The FDA recently approved the first ultra-high-field 7T Terra MRI scanner in North America for clinical use, according to the University of Southern California (USC).
The scanner—installed at USC’s Mark and Mary Stevens Neuroimaging and Informatics Institute (INI) in February 2017—may help in the development of care, treatment and monitoring of patients with Alzheimer’s disease, multiple sclerosis and other neurological diseases.
"This device, which has already made its mark as a powerful tool to advance research in the neurosciences, is now accessible to clinical populations in addition to researchers," Arthur W. Toga, PhD, director of the Stevens INI and chair in neuroscience at USC’s Keck School of Medicine, said in a prepared statement. "Clinicians across the university and beyond can now leverage all the benefits of increased spatial resolution to serve patients in need."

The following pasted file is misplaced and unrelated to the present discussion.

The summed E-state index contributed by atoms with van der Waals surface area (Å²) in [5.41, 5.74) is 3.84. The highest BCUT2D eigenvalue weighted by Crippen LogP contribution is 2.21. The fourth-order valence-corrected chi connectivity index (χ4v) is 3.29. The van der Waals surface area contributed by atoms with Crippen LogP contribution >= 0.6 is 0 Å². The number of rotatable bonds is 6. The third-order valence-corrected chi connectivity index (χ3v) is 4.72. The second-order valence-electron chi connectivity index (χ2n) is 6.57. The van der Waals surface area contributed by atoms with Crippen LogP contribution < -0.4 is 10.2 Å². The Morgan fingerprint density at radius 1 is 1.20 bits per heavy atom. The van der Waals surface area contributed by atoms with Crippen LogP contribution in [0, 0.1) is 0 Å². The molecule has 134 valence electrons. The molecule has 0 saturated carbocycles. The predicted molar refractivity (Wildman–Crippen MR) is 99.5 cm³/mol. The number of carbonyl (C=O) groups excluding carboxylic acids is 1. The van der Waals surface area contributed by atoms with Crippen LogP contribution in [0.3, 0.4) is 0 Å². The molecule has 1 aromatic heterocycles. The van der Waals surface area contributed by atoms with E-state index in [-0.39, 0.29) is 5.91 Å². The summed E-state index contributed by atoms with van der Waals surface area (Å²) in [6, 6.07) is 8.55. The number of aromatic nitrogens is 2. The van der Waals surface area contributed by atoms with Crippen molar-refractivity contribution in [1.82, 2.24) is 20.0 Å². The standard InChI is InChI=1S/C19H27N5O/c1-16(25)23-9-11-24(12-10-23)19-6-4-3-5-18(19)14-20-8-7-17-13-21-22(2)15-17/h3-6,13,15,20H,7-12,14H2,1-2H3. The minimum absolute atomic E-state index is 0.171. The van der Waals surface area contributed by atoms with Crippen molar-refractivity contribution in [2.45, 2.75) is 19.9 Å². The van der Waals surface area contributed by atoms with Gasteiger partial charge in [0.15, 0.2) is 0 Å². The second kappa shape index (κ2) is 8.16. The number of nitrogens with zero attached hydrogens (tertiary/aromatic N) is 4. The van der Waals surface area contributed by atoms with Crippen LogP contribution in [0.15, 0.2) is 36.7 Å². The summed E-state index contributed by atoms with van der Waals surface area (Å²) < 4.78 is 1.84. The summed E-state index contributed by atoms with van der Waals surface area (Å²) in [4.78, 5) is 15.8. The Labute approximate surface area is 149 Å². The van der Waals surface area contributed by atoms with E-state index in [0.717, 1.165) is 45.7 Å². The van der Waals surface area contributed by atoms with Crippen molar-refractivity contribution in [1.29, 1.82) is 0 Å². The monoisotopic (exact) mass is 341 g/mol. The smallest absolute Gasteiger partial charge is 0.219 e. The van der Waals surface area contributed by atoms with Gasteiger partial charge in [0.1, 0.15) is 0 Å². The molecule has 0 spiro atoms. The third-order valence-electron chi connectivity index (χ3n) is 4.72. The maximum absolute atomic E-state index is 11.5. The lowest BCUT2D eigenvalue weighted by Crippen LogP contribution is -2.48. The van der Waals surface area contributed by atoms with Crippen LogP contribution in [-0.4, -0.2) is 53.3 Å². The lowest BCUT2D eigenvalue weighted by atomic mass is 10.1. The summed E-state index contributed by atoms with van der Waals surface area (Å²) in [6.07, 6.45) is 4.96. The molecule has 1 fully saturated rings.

With a magnetic field of a 7 Tesla, the scanner possesses a strength four-times greater than standard MRIs and has a stronger signal-to-noise ratio. Both components allow researchers and clinicians to collect neuroimages with higher resolution, contrast and detail.
"Ideally, we want to look at the smallest group of neurons possible, so we can start to pinpoint what's happening at the cellular level,” said Danny JJ Wang, PhD, director of imaging technology innovation at the INI. "The 7T may save patients an invasive procedure. It also makes it easier for neurosurgeons to selectively remove a tumor without damaging surrounding areas.”